The second clause limits the prohibition on using MCATs (that is, unrelated comms picked up off of targeted comms in the associated inbox) that aren’t targeted to those that involve identifiable US persons. In its discussions with John Bates, the NSA claimed it couldn’t identify which comms were USPs. Which means this would gut the minimization procedures put in place in 2011.

In other words, this language guts John Bates’ efforts to rein in illegal unconstitutional collection of US person content within the US.

PDF 27: As others have noted Freedumber gives the DNI the authority over declassification decisions on significant FISC opinions. It specifies the requirement to apply to any “significant interpretation of the term ‘specific selection term’.”

PDF 33: A reporting requirement on Section 215 is watered down to become a summary of compliance reviews, rather than the reviews themselves.

More troubling still, the same passage eliminates the language requiring reports on PRTT.

(6) any compliance reviews conducted by the Federal Government of electronic surveillance, physical searches, the installation of pen register or trap  and trace devices, access to records, or acquisitions conducted under this Act.’’.

PDF 33-34: Freedumber includes a DNI report of aggregate requests, but only with detail on targets, not on number of people affected (or even number of selectors). This is the cover up report for the dragnets. For NSLs, it also only provides the number of requests for information, but doesn’t break out targets. This may be solely because of the subscriber function but it would seem to permit the hiding of bulk collection under other NSLs. (That is, this may well be worse than current reporting.)

PDF 40: Freedumber shifts reporting requirements pertaining to FISC decisions such that Congress only gets notice of a denied or modified application if it includes a significant construction of law. Given that there’s been a huge increase in modified programs, this would serve to hide the kinds of bulk collection going on. It also takes out a requirement that the government summarize what went on.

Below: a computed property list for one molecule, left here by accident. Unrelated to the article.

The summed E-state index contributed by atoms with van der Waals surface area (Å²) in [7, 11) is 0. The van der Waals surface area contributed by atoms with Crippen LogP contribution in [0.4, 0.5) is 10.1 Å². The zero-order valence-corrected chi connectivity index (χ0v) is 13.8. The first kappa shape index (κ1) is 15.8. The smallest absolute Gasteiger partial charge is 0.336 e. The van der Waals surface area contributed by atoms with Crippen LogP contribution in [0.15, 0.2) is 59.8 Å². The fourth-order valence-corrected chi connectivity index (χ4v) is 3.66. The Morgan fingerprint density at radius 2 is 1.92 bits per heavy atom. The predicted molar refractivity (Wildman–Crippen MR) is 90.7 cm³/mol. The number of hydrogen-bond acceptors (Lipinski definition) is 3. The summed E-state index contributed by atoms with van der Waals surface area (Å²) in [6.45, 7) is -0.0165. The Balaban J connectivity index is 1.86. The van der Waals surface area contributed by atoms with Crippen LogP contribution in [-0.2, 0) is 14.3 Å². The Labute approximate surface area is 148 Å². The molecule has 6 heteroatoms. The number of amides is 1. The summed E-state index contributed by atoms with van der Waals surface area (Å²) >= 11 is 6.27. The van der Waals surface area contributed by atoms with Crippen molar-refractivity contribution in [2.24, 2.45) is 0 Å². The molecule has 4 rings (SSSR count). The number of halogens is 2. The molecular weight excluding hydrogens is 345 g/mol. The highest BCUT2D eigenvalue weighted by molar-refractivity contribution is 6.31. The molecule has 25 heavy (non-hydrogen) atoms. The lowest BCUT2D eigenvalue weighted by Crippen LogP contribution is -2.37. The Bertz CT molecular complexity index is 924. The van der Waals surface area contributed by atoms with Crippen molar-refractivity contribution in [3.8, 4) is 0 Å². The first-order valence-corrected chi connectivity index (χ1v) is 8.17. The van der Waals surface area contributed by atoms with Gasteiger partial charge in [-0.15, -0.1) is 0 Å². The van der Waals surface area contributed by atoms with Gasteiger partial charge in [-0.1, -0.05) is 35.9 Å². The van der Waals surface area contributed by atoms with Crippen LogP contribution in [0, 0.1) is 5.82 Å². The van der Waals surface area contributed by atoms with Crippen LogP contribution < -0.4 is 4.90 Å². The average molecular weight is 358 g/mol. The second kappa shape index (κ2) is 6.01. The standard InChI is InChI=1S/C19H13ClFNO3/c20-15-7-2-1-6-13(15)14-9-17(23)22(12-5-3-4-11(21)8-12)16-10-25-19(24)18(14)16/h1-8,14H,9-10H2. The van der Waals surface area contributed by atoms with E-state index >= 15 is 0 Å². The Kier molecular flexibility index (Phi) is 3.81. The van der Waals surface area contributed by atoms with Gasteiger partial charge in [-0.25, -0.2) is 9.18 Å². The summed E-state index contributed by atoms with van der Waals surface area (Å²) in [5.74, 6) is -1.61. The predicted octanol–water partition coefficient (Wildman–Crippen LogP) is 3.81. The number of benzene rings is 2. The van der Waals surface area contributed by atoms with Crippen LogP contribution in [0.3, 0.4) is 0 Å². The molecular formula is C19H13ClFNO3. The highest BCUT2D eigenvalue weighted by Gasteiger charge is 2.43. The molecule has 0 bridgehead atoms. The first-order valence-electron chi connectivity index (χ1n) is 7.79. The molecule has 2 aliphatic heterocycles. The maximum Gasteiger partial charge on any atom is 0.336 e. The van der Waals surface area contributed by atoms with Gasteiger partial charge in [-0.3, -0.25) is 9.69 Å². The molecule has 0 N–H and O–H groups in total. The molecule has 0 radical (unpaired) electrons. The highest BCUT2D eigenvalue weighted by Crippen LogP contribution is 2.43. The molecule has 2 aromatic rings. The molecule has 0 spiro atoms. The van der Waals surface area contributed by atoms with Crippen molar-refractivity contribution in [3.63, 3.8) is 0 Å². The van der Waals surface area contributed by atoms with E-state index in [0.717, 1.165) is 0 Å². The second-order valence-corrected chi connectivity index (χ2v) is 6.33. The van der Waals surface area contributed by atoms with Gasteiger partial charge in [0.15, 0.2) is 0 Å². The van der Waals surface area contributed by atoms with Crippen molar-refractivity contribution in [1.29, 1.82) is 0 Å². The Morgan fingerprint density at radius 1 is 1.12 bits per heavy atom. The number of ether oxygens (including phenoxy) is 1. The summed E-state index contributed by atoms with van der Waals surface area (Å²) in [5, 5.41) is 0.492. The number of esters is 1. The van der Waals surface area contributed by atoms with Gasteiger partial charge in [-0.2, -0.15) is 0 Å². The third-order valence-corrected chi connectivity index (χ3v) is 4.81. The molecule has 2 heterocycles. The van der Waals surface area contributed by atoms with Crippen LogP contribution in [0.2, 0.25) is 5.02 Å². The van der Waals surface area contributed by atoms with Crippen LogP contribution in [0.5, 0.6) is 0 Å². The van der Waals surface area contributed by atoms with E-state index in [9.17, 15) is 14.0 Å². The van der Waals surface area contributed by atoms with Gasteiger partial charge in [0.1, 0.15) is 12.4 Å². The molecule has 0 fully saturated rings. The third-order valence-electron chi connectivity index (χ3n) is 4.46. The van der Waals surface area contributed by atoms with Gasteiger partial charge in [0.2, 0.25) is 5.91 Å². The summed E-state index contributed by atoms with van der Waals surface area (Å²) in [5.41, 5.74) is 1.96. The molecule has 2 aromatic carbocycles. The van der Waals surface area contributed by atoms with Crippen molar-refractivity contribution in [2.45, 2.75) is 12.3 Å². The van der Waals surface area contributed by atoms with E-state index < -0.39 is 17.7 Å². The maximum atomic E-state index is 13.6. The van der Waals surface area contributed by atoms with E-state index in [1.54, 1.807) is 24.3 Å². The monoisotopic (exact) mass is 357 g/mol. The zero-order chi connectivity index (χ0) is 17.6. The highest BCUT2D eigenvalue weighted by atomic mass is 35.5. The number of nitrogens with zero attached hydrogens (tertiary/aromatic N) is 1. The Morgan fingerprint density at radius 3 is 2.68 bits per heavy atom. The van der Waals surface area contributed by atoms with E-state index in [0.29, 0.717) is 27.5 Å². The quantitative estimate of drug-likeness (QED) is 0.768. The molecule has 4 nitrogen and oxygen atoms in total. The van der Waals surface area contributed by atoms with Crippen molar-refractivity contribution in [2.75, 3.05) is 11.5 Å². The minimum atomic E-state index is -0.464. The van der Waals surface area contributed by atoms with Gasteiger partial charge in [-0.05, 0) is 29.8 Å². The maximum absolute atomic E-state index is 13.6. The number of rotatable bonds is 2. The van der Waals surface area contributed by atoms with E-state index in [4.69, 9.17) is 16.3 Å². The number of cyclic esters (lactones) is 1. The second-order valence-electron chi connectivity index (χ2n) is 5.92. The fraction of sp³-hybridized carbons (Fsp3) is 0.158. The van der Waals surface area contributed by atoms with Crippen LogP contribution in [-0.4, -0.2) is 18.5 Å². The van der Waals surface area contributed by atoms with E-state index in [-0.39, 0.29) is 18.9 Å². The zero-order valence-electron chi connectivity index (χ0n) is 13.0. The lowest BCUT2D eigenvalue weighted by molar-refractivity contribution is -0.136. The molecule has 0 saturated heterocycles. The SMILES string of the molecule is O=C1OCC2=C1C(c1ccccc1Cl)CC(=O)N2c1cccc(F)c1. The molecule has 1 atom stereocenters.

In addition, there are changes on transparency the companies can do. I’ll sort that out at another time, but even what is there is not transparent.

6 replies
    • chronicle says:

      quote”More corruption, at the Department of Homeland Security: “unquote

      Notwithstanding living proof that even Congressional skull cavities filled with jello have fantasies.

  1. chronicle says:

    quote”In other words, this language guts John Bates’ efforts to rein in illegal unconstitutional collection of US person content within the US.”unquote

    In other words, codifying the declaration of a coup d’etat. Meanwhile, Amerika yawns and goes back to their pizza and viewing Kim Kardashian’s/Miley Cyrus’ ass. King George must be rolling on the floor in hysterics.

  2. chronicle says:

    quote”The second clause limits the prohibition…..”unquote

    The new definition of doublespeak. Orwell must be green with envy.

  3. chronicle says:

    Ya know, I’ve finally reached the point where nothing amazes me anymore. You can’t make this shit up. These bastards are basically saying… Fuck you. Welcome to the United Surveillance State. Get over it. Your Constitution means nothing. We will now kick your door in and stomp you to death should you oppose us in any way. Any questions? Good. Oh, did we mention…Fuck you very much?

  4. earlofhuntingdon says:

    Why does anyone need immunity? The actors are always committed to providing service to the best of their ability, without fear or favor, regardless of who might – or might not – be implicated in wrongdoing owing to their efforts. Right.

    Immunity is about secrecy, keeping these actors away from any public forum or accountability. More important, it is about allowing them to act well beyond stated limits to permissible conduct, since no one can call them on the carpet for any reason.

    Secret government: privatizing power and profits, socializing costs, distancing citizens from their government. What’s not to like?